|Jake Pluta and Lily Ames|
[Originally published in the Rutland County Express on 11/4/10]
In August, when Café Terra’s original owner, Jen Hogan, closed the popular coffee shop to focus her energy on her Hands On Minds On Children’s Art Studio next door, a legion of regular customers was left to roam the wilderness in search of a new home.
Fortunately, the diaspora didn’t last long.
Since then, Pluta, a Rutland High School alum who graduated from McGill University earlier this year, has worked to sustain the comfortable atmosphere Hogan established while adding his own twist.
Coffee shops are an essential part of any culturally vibrant community. They are spaces where people from diverse backgrounds gather to sit, read, converse and exchange ideas.
For many in Rutland, Café Terra is that space.
Each day, regulars trickle in and out for a cup to go, stopping briefly to greet a familiar face. Others settle at a table to meet a friend or read the newspaper.
Parents congregate to chat over lattes and pastries while waiting to pick up their children from Hand On Minds On.
Elsewhere, tables are pulled together as members of organizations like RAFFL and the Actor’s Rep hold planning meetings.
In the back of the room, freelancers tap away at their MacBooks, writing, blogging or, more likely, Facebooking.
For Pluta, returning to Rutland after college was-n’t initially part of his plan.
“I didn’t really see any opportunity here for me,” he said, echoing a common sentiment among young Rutland natives. Pluta did, however, say that he has begun to notice a trend of sorts among his peers who have also returned to the area.
After graduating from McGill, Pluta landed in Burlington, but struggled to find any real work.
Meanwhile, he learned that his cousin was interested in buying a coffee shop in Rutland. With his curiosity piqued, Pluta accompanied him to the meeting. The deal wasn’t right for his cousin, but Pluta jumped on it.
Two days later, he bought Café Terra.
Since opening on Sept. 7, Pluta has noticed a steady increase in business.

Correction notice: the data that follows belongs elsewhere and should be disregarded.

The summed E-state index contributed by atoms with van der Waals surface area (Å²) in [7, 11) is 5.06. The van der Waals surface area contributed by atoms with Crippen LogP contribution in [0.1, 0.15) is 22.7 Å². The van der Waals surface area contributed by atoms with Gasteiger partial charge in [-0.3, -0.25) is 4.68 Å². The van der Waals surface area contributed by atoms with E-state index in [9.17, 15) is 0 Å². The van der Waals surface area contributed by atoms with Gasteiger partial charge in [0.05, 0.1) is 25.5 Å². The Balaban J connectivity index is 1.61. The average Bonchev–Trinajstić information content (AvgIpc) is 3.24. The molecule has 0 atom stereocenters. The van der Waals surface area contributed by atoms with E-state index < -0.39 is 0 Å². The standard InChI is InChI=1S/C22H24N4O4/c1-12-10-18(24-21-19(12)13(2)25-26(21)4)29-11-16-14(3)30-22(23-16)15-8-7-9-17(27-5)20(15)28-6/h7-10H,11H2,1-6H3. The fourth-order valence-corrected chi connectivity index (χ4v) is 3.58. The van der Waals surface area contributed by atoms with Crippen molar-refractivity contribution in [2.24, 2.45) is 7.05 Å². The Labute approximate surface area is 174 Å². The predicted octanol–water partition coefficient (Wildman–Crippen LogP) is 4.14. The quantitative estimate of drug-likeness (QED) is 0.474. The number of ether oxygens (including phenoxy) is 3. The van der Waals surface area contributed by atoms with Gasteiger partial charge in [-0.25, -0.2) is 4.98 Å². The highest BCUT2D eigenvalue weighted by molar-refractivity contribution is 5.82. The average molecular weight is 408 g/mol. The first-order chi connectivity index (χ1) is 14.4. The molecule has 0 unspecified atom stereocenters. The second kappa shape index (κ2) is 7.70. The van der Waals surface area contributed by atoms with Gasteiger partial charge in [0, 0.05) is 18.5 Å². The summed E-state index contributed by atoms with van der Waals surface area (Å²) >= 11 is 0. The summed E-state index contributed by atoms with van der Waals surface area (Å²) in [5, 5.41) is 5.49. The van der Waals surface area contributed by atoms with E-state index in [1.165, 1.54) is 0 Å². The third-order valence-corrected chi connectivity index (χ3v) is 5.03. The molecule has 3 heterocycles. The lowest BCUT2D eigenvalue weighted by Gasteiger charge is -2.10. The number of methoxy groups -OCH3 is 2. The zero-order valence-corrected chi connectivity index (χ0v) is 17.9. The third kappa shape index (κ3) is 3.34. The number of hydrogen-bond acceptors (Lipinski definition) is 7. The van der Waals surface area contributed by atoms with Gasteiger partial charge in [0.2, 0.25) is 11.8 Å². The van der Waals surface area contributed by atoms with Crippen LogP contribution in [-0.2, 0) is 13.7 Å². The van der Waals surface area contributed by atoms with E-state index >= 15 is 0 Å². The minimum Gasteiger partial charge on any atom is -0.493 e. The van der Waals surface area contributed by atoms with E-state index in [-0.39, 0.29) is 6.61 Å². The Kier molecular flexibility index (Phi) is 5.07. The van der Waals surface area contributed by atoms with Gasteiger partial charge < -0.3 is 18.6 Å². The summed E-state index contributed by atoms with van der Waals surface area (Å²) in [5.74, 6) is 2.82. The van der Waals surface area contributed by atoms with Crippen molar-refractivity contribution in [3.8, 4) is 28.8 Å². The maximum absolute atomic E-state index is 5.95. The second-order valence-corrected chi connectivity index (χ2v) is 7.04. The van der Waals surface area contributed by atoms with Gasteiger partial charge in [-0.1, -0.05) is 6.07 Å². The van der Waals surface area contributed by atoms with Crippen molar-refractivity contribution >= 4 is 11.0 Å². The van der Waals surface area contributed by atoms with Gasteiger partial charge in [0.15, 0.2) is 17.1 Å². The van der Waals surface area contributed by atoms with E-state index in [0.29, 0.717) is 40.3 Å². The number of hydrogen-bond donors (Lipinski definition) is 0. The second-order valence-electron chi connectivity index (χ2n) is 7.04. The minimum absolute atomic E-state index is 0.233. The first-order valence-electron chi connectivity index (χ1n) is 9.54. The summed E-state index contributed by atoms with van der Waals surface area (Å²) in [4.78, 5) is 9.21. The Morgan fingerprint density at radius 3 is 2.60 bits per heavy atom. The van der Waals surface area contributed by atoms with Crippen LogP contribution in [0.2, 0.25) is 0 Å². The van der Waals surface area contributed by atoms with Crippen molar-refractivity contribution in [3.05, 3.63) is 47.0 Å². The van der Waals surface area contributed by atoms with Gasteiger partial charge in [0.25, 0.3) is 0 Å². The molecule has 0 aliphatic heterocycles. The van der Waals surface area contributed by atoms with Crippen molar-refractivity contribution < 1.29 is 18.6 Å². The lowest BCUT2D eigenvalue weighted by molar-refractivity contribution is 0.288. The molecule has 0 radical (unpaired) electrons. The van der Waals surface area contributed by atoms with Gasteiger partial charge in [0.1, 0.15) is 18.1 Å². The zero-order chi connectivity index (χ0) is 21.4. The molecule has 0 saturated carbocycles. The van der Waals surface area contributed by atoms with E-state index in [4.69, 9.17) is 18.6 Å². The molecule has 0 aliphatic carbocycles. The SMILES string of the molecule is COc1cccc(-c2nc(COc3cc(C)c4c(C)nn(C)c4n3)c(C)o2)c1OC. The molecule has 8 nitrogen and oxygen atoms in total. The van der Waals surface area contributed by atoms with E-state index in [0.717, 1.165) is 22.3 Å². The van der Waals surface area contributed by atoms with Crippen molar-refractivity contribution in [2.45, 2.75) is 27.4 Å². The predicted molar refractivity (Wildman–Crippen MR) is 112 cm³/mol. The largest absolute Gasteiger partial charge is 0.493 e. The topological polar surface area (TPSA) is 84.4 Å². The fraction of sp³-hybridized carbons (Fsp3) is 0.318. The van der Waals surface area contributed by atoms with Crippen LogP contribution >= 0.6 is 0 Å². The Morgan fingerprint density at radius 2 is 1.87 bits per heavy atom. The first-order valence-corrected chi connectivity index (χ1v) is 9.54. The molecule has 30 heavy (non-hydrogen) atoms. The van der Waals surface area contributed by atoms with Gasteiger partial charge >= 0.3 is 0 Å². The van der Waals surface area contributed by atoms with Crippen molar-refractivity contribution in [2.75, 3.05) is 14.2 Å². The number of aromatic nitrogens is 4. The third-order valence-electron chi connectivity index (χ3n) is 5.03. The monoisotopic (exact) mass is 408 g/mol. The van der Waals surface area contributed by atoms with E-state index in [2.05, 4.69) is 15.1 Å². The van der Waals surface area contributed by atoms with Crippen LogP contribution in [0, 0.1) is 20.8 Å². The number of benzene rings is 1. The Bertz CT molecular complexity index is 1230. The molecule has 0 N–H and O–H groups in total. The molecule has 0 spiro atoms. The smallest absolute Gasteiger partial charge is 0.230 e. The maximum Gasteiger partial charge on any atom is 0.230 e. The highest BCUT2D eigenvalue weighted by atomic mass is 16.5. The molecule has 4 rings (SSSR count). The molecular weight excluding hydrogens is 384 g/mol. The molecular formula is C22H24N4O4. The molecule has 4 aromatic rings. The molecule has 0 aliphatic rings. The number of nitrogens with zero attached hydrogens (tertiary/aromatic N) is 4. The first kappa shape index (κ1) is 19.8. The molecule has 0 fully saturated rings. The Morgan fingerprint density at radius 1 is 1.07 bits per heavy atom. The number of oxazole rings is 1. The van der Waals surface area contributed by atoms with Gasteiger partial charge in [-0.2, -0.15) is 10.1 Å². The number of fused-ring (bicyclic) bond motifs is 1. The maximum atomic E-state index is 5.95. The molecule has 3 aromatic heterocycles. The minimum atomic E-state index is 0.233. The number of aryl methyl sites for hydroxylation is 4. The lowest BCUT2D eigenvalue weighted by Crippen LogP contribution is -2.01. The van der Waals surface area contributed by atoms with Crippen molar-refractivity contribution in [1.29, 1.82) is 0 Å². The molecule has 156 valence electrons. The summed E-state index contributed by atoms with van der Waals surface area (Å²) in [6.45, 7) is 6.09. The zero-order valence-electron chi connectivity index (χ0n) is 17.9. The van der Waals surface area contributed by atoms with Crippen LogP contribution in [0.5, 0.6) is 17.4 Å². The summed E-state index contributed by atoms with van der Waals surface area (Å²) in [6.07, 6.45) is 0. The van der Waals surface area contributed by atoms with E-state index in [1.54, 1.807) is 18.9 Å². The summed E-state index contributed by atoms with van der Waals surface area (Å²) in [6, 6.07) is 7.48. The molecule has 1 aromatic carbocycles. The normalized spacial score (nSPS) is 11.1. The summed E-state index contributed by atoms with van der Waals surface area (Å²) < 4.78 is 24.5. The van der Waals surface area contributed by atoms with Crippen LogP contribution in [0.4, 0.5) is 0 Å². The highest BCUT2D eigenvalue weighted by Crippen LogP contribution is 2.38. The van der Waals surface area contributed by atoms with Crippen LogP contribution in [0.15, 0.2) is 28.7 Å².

“My number one goal was to recover the previous clientele,” said Pluta, who has succeeded in bringing many of the Terra regulars back into the fold.
“Next, I want to make sure we sustain that clientele while attracting some new, young people,” he continued, adding that he has also seen a steady flow of travelers and wants to build on that as well.
While the new Café Terra feels much like it did before, Pluta and Ames have added their own touches to the space.
On the menu side, they have begun serving homemade soups prepared daily by Pluta and simple sandwiches like grilled ham and cheese. Pluta says local, fresh quality products are essential – a commitment extended to the local pastries, bagels and coffee they serve.
A new coat of pain brightens up the room with gold and orange, and a number of photographs and artifacts adorn the space giving it what Pluta calls a “museum feel.”
“I want people to be intrigued by what they see,” said Pluta, who also displays work by area artists on the walls.
In addition, live music is slowly becoming common occurrence on Friday and Saturday evenings.
On a recent Friday evening, the café opened its doors for a “bring your own bottle” wine night and featured an acoustic duo.
Pluta is hoping to offer such events more frequently. He has an open-mic night planned for later this month.
“I want to build a reputation for having top-notch music,” he said.
He’s also hoping to expand his hours into the evening and Sunday, but he is being cautious, noting the need for more foot traffic downtown in order to make such a move beneficial .
He looks to institutions like the Paramount Theatre as generators of that traffic. Then, it’s just a matter of capitalizing on it.
“It’s important to have a business that is open,” he said. “It sends a positive signal to the customers.”
Expanded hours also mean more staff. Currently, the café is a two-person operation. Pluta and Ames trade shifts and share responsibilities.
The experience of running a business is a new one for Ames, a Connecticut native, who met Pluta at McGill.
“It’s been really fun,” she said, “You meet a lot of characters in the shop.”
Ames has enjoyed getting to know their clientele, slowly learning more and more about them.
When not behind the counter, Pluta and Ames like to spend their time outdoors. Both are snowboarders. Pluta has already been riding three times this fall, hiking up Killington to take advantage last month’s early snowfall.
Occasionally, you can even find Jen Hogan picking up a spare shift between her classes next door, happy to play a supporting role to Pluta as he builds on what she started.
Looking ahead, Pluta wants to keep growing his clientele while offering them more in terms of menu and entertainment options, further reinforcing Café Terra as gathering place for the community.
“We’ve got a place here where people can be comfortable and relaxed,” said Pluta. “I want to build on that.”